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Will A Robot Replace Your Water Job in the Future?

Posted on May 25, 2016
Written by Tristan Simpson and Katherine Balpataky

There is a popular theory among North Americans that, in the future, robots might replace people in the workplace. Given self-driving cars are a reality and artificially intelligent robots are beating humans in complex logic games, such a future might not be so far off. A 2016 survey found that a quarter [...]

Mississauga's Mayor Speaks Up On The City's New Stormwater Levy

Posted on May 17, 2016
Written by Bonnie Crombie

The City of Mississauga in Ontario owns nearly $2 billion in stormwater infrastructure that must be properly maintained if we are to build a stronger and more reliable future for Canada’s sixth largest city. Our stormwater drainage system protects water quality and reduces the risk of flooding that [...]

The Case for Federal Investments in Water Innovation and Technology

Posted on April 29, 2016
Written by Brenda Lucas

The federal government delivered its 2016 budget on World Water Day. Tabled on March 22, 2016, it included welcome water-related commitments, including funding to rebuild freshwater science capacity, address Great Lakes phosphorus loadings, and ensure clean drinking water in indigenous communities. However [...]

P3s Can Be An Effective Model for Renewing Water Infrastructure

Posted on April 8, 2016

There is widespread consensus that Canada’s water systems are in urgent need of investment, replacement, and renewal. For many cities and communities, however, the upfront costs are prohibitive. Public-private partnerships (P3s) are gaining ground as a means for governments to achieve their infrastructure [...]

Ottawa Needs A Fresh Approach To Address Drinking Water Regulations For First Nations

Posted on March 22, 2016
Written by Eve Krakow

In 2005, when half the people living on the Kashechewan First Nation reserve in Northern Ontario were evacuated following an E. coli outbreak in the drinking water supply, the plight of First Nations communities living under boil-water advisories was made visible. Since then, several high-profile media [...]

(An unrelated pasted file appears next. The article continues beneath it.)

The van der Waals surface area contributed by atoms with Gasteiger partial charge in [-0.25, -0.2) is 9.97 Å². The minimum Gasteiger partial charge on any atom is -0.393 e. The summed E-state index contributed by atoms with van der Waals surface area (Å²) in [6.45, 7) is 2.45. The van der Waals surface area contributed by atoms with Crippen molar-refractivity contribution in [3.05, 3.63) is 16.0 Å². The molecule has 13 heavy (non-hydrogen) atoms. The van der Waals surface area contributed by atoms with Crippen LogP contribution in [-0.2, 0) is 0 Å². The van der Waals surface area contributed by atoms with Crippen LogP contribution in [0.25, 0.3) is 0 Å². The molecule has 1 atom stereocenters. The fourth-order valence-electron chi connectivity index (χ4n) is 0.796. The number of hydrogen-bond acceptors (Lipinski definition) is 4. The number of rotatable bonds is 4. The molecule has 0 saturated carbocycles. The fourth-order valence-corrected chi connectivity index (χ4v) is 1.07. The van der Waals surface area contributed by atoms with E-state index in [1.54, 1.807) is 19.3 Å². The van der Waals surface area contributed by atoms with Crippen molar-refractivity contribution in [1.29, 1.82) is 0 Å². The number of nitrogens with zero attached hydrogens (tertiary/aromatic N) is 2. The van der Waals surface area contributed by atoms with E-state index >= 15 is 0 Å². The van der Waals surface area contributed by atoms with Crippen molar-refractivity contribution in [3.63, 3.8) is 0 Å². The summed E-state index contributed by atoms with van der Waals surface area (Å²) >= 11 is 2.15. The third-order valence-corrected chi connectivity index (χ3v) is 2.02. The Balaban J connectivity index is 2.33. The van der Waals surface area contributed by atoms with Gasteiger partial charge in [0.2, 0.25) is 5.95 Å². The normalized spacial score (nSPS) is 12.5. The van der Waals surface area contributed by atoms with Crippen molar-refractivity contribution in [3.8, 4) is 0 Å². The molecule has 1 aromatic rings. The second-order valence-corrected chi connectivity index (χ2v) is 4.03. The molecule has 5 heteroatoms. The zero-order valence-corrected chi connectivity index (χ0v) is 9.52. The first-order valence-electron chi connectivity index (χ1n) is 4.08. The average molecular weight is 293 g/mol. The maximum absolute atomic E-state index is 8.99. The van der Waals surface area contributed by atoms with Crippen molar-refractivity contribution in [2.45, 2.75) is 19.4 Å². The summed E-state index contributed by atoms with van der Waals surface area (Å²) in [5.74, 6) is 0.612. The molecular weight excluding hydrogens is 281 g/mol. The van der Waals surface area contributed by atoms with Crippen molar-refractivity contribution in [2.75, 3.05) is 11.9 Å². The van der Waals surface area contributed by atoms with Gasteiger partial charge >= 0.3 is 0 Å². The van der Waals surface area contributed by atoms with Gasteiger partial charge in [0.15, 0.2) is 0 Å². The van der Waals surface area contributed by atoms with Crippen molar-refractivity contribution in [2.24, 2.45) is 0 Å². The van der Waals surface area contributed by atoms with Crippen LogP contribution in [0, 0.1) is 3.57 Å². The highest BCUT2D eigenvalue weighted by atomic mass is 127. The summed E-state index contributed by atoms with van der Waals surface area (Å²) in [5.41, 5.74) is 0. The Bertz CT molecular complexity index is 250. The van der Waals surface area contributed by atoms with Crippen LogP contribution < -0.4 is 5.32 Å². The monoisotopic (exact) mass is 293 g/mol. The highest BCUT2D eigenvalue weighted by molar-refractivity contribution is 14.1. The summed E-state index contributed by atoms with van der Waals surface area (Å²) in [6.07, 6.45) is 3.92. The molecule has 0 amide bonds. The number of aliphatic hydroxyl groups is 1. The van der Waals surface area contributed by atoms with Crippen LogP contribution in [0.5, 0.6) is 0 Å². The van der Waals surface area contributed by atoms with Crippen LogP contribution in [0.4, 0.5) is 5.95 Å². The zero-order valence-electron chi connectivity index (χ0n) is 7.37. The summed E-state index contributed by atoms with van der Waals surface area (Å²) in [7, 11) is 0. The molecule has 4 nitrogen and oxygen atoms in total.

Using Tundra Wetlands to Treat Municipal Wastewater in Canada’s Far North

Posted on March 21, 2016
Written by Gordon Balch and Brent Wootton

The treatment of municipal wastewaters in small northern communities across Canada can be challenging because of harsh climatic conditions, difficult logistical and operational circumstances, competing demands on limited financial resources, and challenges associated with staffing treatment plants in [...]

Mackenzie DataStream: Channelling Community-Based Monitoring in the Northwest Territories

Posted on March 15, 2016
Written by Carolyn DuBois

If you talk to anyone who thinks seriously about water, the conversation will at some point turn to the need for evidence-based decision making. If you follow this line of inquiry to the most practical of questions—where is this evidence and how is it being used?—the answers get complicated. From [...]

Combining Western and Traditional Knowledge in the Northwest Territories

Posted on March 11, 2016
Written by Lori Bradford and Lalita Bharadwaj

People living in the North are observing changes in the environment. They have questions about the health of northern ecosystems due to the effects of upstream development and climate pressures and a desire for increased environmental monitoring. Since 2010, indigenous groups in the Northwest Territories’ [...]

Health-Care Facilities Are Cleaning Up Their Water Footprint

Posted on February 17, 2016
Written by Saul Chernos

Hospitals are ground zero for healing the sick, curing disease, and saving lives. So it is unsettling to think of hospitals as less than exemplary stewards of air, land, water, and potentially contributing to human illness. The expression “physician heal thyself” comes to mind as health-care facilities [...]

Small-Town Ontario Bands Together To Get Storm Ready

Posted on February 8, 2016
Written by Robert Walton

Extreme storm events are appearing in the media with growing regularity. The reality is that many buildings and their supporting infrastructure are not designed to withstand such events without sustaining damage. After four such extreme rainfall events in Tavistock, Ontario, residents took action alongside [...]
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